The use of the strategies of managing resistance to change was employed in the advancement of action plans that would guarantee thriving application of the new process model. Enhanced awareness and communication were undertaken by the change management committee in a bid to deal with resistance to change through explaining change plans to the employees beforehand. This helped in decreasing unsubstantiated and mistaken rumors concerning the impact of the change in the organization. Open communication and sharing of information aids workers to see sense in the change practices (Lozano, Ceulemans & Seatter 2015). The involvement of the employees also minimized the force of resistance. If employees are actively involved in the change progression and knowledgeable of the impact, they develop a high probability of supporting it. This approach is probable of reducing resistance rather than just supposing that the workers will cheerfully abide by the change. The executive directors of the organization addressed resistance through supporting workers in perplexity or those that could have any query about the impact of the change. The support from the executives made the employees manage panic and worry in the course of the change practice. The application of ERP process model also necessitated the provision of guidance, counseling, and reaction to difficulties.
The change management committee also suggested dealing with resistance through offering incentives to every employee as motivation to better their performance, which resulted in their accepting change (Cinite, Duxbury & Higgins 2009). It was also worth permitting the workers opposed to change to assess the planned transformation and offer their recommendations; this was appropriate as a few of the employees opposing the change were holding positions of authority in the organization. The committee also embarked on co-optation, which involved incorporating some of the employees resisting change into the committee just for their presence and not considerable contribution. This acted as a means of thwarting their resistance as they ended up playing a symbolic role in decision-making rather than jeopardizing the change efforts. In severe cases, the executive directors of the organization both directly or indirectly forced some of the workers opposed to change to accept it through declaring that their resistance would lead to their being sacked or lack of promotion opportunities.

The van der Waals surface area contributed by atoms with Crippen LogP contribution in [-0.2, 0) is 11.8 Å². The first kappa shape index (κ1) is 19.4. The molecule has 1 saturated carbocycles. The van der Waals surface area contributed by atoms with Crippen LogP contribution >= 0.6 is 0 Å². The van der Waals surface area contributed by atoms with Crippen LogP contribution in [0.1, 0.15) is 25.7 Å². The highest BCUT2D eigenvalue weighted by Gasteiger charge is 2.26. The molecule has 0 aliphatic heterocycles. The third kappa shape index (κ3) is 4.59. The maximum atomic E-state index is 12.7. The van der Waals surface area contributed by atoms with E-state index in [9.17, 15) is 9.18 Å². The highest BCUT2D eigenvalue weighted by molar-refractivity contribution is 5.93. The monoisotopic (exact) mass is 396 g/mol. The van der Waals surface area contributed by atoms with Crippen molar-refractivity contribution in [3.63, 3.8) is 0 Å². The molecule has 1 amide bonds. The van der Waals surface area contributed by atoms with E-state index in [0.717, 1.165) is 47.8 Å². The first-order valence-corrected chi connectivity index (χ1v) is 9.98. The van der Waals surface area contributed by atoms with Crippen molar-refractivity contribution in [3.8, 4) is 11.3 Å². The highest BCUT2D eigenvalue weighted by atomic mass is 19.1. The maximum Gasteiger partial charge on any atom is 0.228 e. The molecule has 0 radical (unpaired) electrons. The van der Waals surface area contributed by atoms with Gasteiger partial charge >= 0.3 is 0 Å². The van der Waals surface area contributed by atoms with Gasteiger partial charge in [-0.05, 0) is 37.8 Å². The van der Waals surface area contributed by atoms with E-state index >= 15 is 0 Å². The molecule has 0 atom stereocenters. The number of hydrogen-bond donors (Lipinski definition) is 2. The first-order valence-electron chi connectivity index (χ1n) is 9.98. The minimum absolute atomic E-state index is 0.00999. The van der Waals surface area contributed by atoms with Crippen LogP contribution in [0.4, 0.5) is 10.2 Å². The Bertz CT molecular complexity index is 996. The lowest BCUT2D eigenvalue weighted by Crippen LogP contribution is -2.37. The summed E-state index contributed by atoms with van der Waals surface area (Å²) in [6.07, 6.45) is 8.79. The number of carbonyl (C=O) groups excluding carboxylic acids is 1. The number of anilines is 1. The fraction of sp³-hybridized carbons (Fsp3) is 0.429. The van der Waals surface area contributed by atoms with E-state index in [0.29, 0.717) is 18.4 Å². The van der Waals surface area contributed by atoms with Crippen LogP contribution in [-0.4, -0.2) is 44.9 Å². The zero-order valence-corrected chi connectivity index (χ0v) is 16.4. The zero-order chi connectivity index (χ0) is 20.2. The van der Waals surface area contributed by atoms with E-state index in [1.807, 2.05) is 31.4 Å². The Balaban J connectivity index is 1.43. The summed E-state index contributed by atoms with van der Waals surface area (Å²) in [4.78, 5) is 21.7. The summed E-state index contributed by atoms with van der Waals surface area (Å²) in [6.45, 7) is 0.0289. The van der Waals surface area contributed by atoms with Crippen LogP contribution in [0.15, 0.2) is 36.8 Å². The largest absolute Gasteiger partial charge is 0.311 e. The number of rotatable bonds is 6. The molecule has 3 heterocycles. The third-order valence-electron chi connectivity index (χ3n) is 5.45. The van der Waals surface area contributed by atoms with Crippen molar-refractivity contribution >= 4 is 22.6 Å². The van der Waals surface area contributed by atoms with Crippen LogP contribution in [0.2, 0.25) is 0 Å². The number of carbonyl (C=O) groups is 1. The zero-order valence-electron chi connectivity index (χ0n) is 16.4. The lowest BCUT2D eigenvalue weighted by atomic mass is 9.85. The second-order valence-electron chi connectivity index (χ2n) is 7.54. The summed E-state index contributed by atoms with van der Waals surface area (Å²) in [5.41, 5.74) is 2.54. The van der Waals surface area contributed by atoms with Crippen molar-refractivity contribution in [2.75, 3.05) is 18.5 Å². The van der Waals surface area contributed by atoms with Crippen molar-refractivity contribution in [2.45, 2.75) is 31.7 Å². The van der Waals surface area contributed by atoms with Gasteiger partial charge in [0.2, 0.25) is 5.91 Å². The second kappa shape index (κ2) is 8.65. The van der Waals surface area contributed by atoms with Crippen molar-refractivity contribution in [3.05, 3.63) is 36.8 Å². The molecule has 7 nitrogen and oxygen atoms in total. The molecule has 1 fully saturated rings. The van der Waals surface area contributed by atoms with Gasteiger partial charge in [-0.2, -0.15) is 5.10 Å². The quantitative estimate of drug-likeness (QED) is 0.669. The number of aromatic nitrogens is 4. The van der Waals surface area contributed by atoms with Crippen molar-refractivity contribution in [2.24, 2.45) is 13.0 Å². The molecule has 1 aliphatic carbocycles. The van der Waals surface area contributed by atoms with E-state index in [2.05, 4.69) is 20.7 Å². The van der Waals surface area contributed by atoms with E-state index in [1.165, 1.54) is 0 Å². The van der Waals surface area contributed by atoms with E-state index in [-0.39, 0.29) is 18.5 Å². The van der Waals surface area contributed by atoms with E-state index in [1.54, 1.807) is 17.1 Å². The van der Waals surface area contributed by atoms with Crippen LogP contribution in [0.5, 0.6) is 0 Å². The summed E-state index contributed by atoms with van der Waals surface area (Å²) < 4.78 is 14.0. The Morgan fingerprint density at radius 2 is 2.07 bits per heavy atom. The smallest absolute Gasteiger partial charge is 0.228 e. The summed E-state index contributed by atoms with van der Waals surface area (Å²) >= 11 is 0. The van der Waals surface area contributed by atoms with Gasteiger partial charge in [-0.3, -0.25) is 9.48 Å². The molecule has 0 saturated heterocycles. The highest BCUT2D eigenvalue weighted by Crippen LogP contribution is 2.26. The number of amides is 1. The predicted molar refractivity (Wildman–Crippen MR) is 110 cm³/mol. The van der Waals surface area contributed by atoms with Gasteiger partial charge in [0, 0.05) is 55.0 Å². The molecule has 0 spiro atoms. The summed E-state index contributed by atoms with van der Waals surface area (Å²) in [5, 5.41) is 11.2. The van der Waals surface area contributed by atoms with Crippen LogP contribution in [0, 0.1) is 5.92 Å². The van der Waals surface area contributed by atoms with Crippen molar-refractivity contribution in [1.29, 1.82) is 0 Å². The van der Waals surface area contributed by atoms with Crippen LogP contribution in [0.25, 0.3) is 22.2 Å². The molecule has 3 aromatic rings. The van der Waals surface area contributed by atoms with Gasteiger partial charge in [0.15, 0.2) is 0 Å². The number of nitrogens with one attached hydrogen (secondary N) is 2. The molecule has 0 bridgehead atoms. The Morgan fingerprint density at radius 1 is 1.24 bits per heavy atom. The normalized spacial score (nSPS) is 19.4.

Critical Success Factors of Change Management
One critical success factor of change management is satisfying customers. Through the adoption of the new process model in ADSIC, processes have become swifter and more effective, expenses have reduced, customer satisfaction and positive client response have been ensured, and the compliance by the government is opportune. The company is now able to handle huge amounts of transactions, at times of even millions of dollars, within a very short time. The use of the ERP system does not just influence the company alone, but as well the entire supply chain encompassing external operations involving clients and suppliers. The ERP system has resulted in important success aspects of change management as it has facilitated the understanding of the overall business operations (Zeng & Skibniewski 2013). Due to the access of all information from one location, one representative is able to address any question from the clients and give feedback rather than having to refer the customer from one department to another. All the information in ADSIC is now sent from the different operational sections to the frontline; that is, to the customer representatives that the clients will first meet for queries or transactions with the organization. Attributable to the adoption of the ERP process model, the significance of the suitable personnel having all the necessary information has become vital to the delivery of outstanding customer service and consequently serving the clients in the most efficient possible manner.